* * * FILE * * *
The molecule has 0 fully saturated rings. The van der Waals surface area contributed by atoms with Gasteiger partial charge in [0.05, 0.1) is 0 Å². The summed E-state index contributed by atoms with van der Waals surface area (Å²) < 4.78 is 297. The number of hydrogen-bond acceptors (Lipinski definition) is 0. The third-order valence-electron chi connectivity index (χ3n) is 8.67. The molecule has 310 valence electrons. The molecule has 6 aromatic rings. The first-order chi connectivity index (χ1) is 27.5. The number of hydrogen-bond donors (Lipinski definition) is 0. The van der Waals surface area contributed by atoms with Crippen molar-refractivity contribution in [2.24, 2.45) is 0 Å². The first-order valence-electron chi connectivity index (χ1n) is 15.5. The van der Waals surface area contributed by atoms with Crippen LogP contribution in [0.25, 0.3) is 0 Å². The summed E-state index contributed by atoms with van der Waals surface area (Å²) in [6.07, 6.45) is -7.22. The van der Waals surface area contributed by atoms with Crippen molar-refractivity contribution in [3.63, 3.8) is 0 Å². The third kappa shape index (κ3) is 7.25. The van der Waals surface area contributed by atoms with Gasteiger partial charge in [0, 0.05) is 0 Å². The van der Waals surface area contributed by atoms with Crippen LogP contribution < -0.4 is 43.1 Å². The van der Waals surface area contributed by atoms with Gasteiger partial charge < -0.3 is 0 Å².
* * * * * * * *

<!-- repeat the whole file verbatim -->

The molecule has 0 fully saturated rings. The van der Waals surface area contributed by atoms with Gasteiger partial charge in [0.05, 0.1) is 0 Å². The summed E-state index contributed by atoms with van der Waals surface area (Å²) < 4.78 is 297. The number of hydrogen-bond acceptors (Lipinski definition) is 0. The third-order valence-electron chi connectivity index (χ3n) is 8.67. The molecule has 310 valence electrons. The molecule has 6 aromatic rings. The first-order chi connectivity index (χ1) is 27.5. The number of hydrogen-bond donors (Lipinski definition) is 0. The van der Waals surface area contributed by atoms with Crippen molar-refractivity contribution in [2.24, 2.45) is 0 Å². The first-order valence-electron chi connectivity index (χ1n) is 15.5. The van der Waals surface area contributed by atoms with Crippen LogP contribution in [0.25, 0.3) is 0 Å². The summed E-state index contributed by atoms with van der Waals surface area (Å²) in [6.07, 6.45) is -7.22. The van der Waals surface area contributed by atoms with Crippen molar-refractivity contribution in [3.63, 3.8) is 0 Å². The third kappa shape index (κ3) is 7.25. The van der Waals surface area contributed by atoms with Gasteiger partial charge in [0, 0.05) is 0 Å². The van der Waals surface area contributed by atoms with Crippen LogP contribution < -0.4 is 43.1 Å². The van der Waals surface area contributed by atoms with Gasteiger partial charge < -0.3 is 0 Å².